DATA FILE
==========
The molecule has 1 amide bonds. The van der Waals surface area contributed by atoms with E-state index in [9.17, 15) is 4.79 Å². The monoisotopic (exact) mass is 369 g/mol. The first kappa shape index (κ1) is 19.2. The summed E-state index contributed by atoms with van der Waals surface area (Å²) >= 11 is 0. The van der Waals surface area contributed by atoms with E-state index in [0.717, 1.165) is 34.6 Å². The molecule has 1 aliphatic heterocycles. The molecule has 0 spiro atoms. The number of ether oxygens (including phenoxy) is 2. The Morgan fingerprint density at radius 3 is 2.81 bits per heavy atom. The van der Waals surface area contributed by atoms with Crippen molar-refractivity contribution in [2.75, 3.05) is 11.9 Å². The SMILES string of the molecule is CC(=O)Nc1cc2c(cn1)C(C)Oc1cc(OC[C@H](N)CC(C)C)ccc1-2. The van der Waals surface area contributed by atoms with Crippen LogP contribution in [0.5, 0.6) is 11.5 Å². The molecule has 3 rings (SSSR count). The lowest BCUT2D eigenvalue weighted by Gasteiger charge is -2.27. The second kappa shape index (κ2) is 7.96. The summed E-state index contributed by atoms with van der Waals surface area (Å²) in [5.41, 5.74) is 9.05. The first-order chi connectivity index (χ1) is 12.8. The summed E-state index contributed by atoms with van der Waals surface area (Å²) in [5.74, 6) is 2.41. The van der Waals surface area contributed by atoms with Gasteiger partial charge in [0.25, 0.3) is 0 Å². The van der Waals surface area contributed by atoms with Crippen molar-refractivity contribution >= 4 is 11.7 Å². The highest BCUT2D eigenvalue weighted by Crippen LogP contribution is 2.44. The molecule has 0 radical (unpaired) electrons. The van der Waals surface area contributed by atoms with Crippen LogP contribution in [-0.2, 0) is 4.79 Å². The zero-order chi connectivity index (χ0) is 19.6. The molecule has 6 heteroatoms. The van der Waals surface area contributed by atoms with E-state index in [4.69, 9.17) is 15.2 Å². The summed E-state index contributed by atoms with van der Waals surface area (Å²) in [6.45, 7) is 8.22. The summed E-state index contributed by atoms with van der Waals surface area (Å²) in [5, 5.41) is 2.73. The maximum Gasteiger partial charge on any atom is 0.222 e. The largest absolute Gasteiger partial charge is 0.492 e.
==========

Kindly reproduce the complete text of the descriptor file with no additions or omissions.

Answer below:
The molecule has 1 amide bonds. The van der Waals surface area contributed by atoms with E-state index in [9.17, 15) is 4.79 Å². The monoisotopic (exact) mass is 369 g/mol. The first kappa shape index (κ1) is 19.2. The summed E-state index contributed by atoms with van der Waals surface area (Å²) >= 11 is 0. The van der Waals surface area contributed by atoms with E-state index in [0.717, 1.165) is 34.6 Å². The molecule has 1 aliphatic heterocycles. The molecule has 0 spiro atoms. The number of ether oxygens (including phenoxy) is 2. The Morgan fingerprint density at radius 3 is 2.81 bits per heavy atom. The van der Waals surface area contributed by atoms with Crippen molar-refractivity contribution in [2.75, 3.05) is 11.9 Å². The SMILES string of the molecule is CC(=O)Nc1cc2c(cn1)C(C)Oc1cc(OC[C@H](N)CC(C)C)ccc1-2. The van der Waals surface area contributed by atoms with Crippen LogP contribution in [0.5, 0.6) is 11.5 Å². The molecule has 3 rings (SSSR count). The lowest BCUT2D eigenvalue weighted by Gasteiger charge is -2.27. The second kappa shape index (κ2) is 7.96. The summed E-state index contributed by atoms with van der Waals surface area (Å²) in [5.41, 5.74) is 9.05. The first-order chi connectivity index (χ1) is 12.8. The summed E-state index contributed by atoms with van der Waals surface area (Å²) in [5.74, 6) is 2.41. The van der Waals surface area contributed by atoms with Gasteiger partial charge in [0.25, 0.3) is 0 Å². The van der Waals surface area contributed by atoms with Crippen molar-refractivity contribution >= 4 is 11.7 Å². The highest BCUT2D eigenvalue weighted by Crippen LogP contribution is 2.44. The molecule has 0 radical (unpaired) electrons. The van der Waals surface area contributed by atoms with Crippen LogP contribution in [-0.2, 0) is 4.79 Å². The zero-order chi connectivity index (χ0) is 19.6. The molecule has 6 heteroatoms. The van der Waals surface area contributed by atoms with E-state index in [4.69, 9.17) is 15.2 Å². The summed E-state index contributed by atoms with van der Waals surface area (Å²) in [6.45, 7) is 8.22. The summed E-state index contributed by atoms with van der Waals surface area (Å²) in [5, 5.41) is 2.73. The maximum Gasteiger partial charge on any atom is 0.222 e. The largest absolute Gasteiger partial charge is 0.492 e.